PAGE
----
Remembering John F. Potter, MD
John F. Potter, founder of the Georgetown Lombardi Comprehensive Cancer Center in Washington, DC, died June 28, 2021, at MedStar Georgetown University Hospital, the site of his greatest professional triumphs. He was 95 years old.
There can be no question that without John Potter, there would be no Georgetown Lombardi Comprehensive Cancer Center. As Georgetown University President John DeGioia said in a wonderful tribute video in 2018 to Dr. Potter, “As long as I’ve been a part of the Georgetown Community, the name John Potter has had iconic status. He represents the very best of this University.”
Dr. Potter was a 1949 graduate of Georgetown School of Medicine and a veteran of both World War II and the Korean War. After his residency, he spent several years at the National Cancer Institute as a researcher in surgical oncology. In 1960, Dr. Potter returned to Georgetown’s medical school and held several positions, eventually becoming Chief of Surgical Oncology.
Dr. Potter’s singular vision and driving passion was to create a cancer center at Georgetown, because he could see a future where this university made a difference to prevent, treat and cure cancer.
By 1968, Georgetown was awarded a planning grant, and the center was formally established in 1970. That same year, Vince Lombardi – coach of the Washington Redskins from 1969 to 1970 – came in for treatment of colorectal cancer.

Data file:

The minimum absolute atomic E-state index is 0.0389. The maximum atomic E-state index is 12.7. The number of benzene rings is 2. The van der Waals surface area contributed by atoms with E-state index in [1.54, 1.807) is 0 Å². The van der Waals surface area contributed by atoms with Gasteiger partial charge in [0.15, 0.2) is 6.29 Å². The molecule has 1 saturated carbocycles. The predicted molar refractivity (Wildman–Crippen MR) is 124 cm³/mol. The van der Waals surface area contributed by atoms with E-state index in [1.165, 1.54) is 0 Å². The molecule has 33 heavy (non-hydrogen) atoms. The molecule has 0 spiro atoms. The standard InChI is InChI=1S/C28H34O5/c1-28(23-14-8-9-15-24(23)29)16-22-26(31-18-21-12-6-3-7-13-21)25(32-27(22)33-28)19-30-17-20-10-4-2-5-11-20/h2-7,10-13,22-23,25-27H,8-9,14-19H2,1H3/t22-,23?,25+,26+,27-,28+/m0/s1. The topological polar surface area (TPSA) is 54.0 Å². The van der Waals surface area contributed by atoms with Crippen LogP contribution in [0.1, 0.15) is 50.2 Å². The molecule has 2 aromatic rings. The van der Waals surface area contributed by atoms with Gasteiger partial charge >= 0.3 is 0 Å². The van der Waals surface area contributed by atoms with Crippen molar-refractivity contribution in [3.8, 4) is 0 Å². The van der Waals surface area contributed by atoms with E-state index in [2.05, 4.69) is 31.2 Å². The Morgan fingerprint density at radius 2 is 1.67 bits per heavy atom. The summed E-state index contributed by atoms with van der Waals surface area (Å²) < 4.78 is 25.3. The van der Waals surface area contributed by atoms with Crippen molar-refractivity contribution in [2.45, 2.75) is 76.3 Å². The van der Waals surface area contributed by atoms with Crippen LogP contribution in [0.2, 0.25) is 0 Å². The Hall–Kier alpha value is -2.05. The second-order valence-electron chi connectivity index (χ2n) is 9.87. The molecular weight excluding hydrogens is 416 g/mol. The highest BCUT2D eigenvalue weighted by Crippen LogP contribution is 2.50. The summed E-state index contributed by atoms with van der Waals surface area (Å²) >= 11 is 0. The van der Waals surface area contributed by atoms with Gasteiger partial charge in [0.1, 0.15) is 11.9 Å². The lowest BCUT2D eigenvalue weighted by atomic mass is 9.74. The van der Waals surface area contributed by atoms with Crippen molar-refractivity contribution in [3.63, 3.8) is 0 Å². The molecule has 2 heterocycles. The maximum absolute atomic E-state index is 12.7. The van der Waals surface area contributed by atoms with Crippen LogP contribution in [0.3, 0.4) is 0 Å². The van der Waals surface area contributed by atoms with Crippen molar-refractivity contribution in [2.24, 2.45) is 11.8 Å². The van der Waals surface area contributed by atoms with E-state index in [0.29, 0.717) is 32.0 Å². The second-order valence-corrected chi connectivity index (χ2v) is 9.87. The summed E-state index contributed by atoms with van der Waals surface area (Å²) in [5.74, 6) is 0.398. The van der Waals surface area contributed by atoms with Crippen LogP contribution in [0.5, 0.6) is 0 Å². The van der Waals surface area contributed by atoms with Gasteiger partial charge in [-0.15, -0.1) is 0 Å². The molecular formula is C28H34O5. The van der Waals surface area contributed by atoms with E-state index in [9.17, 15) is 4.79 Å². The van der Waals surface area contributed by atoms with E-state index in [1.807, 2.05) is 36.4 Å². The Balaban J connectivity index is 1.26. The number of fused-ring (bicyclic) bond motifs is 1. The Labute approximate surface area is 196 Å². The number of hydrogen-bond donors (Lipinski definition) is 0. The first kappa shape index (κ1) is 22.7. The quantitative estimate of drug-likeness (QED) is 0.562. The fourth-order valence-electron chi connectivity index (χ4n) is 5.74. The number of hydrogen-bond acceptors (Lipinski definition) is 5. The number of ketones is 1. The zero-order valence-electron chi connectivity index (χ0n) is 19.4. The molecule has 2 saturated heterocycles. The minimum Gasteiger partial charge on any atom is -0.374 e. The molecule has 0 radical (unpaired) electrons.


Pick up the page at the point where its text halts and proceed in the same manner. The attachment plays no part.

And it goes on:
Dr. Potter was named the inaugural director of the newly created cancer center, and in 1974 it was designated a Comprehensive Cancer Center by the NCI — the 16th in the country. From that point on it carried the name of Coach Lombardi, who had lost his battle with cancer, but embodied the spirit of the fight for a cure.
Dr. Potter lived to see his dream realized. In the 51 years since the cancer center’s founding, cancer death rates in the United States have plummeted. Georgetown Lombardi research and clinical care have contributed mightily to those improvements. What a remarkable legacy!
Dr. Potter’s distinguished medical career also included affiliations with The American Cancer Society, the Society of Surgical Oncology, the American Society of Preventive Oncology and the Association of American Cancer Institutes, of which he was Chairman of the Board.
We are all heirs of his remarkable vision. When I arrived at Georgetown Lombardi in 2008, one of my first priorities was to reconnect Dr. Potter with the cancer center. Little did I know how powerful and resonant the connection would be for me. He reminded me that one must always dream big, and recognize that over the course of time, wonderful, sometimes unexpected consequences can occur. He also exemplified the concept of the selfless, servant leader as a gentleman of the highest order. I will miss him as a mentor, as an exemplar and as a friend.
He is survived by his wife, Tanya, children Tanya Potter Adler, Muffie Potter Aston and John M. Potter, their children, and by all of us who have worked at Georgetown to realize his vision of a cancer center.
May he rest in peace, content in a job well done, and may his memory be both a blessing and a call for each of us to aspire to be our best selves.
Louis M. Weiner, MD
Professor and Chair, Department of Oncology
Director, Georgetown Lombardi Comprehensive Cancer Center
Director, MedStar Georgetown Cancer Institute